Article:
What is Patellafemoral Arthritis?
Osteoarthritis of the patella, or patellafemoral arthritis, is often identified when loss of cartilage leads to pain in the knee, either behind the patella or the kneecap. The pain typically worsens when a patient walks on inclined terrain, goes up or down stairs, or does any kind of bending of the thigh beyond parallel, including squatting and standing from a sitting position. This condition is more commonly seen in women.
Diagnosis of patellafemoral arthritis occurs when there's a loss of cartilage in the patella compartment of the knee as seen on an x-ray or MRI. This type of arthritis only occurs when there is no damage to any other compartment of the knee. Several factors can contribute, but one of the most common is a persons "Q angle." An abnormal Q angle, or when the knee does not line up properly, causes the patella to be pulled laterally and the joint to rub. The extra stress can lead to the deterioration of the knee cartilage.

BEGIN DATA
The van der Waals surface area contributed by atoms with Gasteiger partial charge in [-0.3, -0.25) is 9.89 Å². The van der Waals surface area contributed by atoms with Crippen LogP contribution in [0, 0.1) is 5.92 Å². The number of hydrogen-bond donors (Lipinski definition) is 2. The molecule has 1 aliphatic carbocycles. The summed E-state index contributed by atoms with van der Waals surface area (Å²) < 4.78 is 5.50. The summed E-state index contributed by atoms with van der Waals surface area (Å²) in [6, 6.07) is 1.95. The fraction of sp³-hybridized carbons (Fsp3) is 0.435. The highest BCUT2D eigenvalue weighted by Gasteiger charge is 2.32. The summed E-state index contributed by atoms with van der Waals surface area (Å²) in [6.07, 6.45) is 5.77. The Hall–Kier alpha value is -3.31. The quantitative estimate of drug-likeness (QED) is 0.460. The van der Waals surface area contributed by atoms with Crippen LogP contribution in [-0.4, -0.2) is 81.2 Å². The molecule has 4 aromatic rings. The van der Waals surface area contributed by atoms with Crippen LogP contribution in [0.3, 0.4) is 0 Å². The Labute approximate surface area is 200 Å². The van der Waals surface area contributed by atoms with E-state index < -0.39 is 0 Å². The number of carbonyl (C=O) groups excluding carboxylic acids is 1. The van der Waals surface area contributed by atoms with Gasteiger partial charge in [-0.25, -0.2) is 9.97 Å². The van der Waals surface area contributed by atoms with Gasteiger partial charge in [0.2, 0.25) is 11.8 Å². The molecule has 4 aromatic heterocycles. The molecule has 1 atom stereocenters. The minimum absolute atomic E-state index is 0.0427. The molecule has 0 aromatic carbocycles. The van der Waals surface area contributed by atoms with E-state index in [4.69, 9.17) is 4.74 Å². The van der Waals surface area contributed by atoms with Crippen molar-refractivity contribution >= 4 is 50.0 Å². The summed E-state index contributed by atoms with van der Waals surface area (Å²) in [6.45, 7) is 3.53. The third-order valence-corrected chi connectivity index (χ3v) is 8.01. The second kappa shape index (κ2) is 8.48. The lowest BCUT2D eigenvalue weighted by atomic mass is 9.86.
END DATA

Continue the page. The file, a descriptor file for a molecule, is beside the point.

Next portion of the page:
The beginning stages of patella arthritis are not always associated with pain, and so early diagnosis can be difficult. Following diagnosis, patients can undergo several non-surgical treatments as well as surgical options. Non-surgical treatments include pain medication and cortisone shots to help lessen the pain of arthritis. However, if sufficient bone loss occurs, surgery may be necessary. Surgical options include a lateral release where a tendon is cut to help align the knee. Other surgical options include a partial knee replacement and a total knee replacement, although these options carry varying degrees of side effects including implant infection, delayed wound healing, and blood clots.
Diagnosing patella arthritis before serious degradation of the knee occurs is important, and a person experiencing knee pain when his or her range of motion is extended should consult their doctor.